From blather + Old English skite (“shit”). Alternatively the Merriam-Webster Online Dictionary asserts that the word is of Scottish origin, with blather/blether + skate referring to someone who is "contemptible". First use of the term dates to the mid-17th century. Compare cheapskate.
- A voluble purveyor of nonsense; a blusterer.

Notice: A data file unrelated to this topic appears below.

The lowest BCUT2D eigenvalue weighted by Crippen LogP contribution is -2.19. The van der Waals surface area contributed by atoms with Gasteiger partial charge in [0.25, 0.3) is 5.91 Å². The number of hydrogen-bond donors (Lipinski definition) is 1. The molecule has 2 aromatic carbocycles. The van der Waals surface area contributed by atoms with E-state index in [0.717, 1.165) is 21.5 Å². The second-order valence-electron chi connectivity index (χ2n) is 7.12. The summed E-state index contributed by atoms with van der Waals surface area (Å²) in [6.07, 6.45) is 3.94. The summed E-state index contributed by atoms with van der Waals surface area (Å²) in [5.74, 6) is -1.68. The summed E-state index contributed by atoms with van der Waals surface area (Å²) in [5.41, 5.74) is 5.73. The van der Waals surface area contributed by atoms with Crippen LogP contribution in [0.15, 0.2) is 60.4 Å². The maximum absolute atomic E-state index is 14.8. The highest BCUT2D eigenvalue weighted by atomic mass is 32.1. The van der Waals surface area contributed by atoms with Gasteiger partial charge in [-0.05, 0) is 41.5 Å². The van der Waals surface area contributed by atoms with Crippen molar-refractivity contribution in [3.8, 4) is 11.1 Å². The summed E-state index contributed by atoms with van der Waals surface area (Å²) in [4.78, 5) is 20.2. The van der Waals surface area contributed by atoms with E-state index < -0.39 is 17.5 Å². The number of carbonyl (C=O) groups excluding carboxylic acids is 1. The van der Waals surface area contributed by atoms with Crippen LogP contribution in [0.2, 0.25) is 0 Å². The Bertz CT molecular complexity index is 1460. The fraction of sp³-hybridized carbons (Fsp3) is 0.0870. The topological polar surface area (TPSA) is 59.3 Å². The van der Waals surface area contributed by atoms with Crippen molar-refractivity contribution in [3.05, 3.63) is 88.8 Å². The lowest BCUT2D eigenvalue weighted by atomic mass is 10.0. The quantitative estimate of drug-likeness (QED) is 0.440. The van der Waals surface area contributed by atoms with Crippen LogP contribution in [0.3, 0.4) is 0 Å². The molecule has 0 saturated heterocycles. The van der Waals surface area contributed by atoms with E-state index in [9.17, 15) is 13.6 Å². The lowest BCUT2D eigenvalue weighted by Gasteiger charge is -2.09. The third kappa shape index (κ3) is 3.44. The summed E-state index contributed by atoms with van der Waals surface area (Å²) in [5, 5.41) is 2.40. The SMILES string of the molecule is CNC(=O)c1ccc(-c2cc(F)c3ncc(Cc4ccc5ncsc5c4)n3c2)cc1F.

- 1922, Sinclair Lewis, “chapter 32”, in Babbitt:
- Babbitt was frightened, but he had an agonized instinct that if he yielded in this he would yield in everything. He protested: “You're exaggerating, Colonel. I believe in being broad-minded and liberal, but, of course, I'm just as much agin the cranks and blatherskites and labor unions and so on as you are. […] ”
- A worthless fellow; a deadbeat.
- Nonsense or blather; empty talk.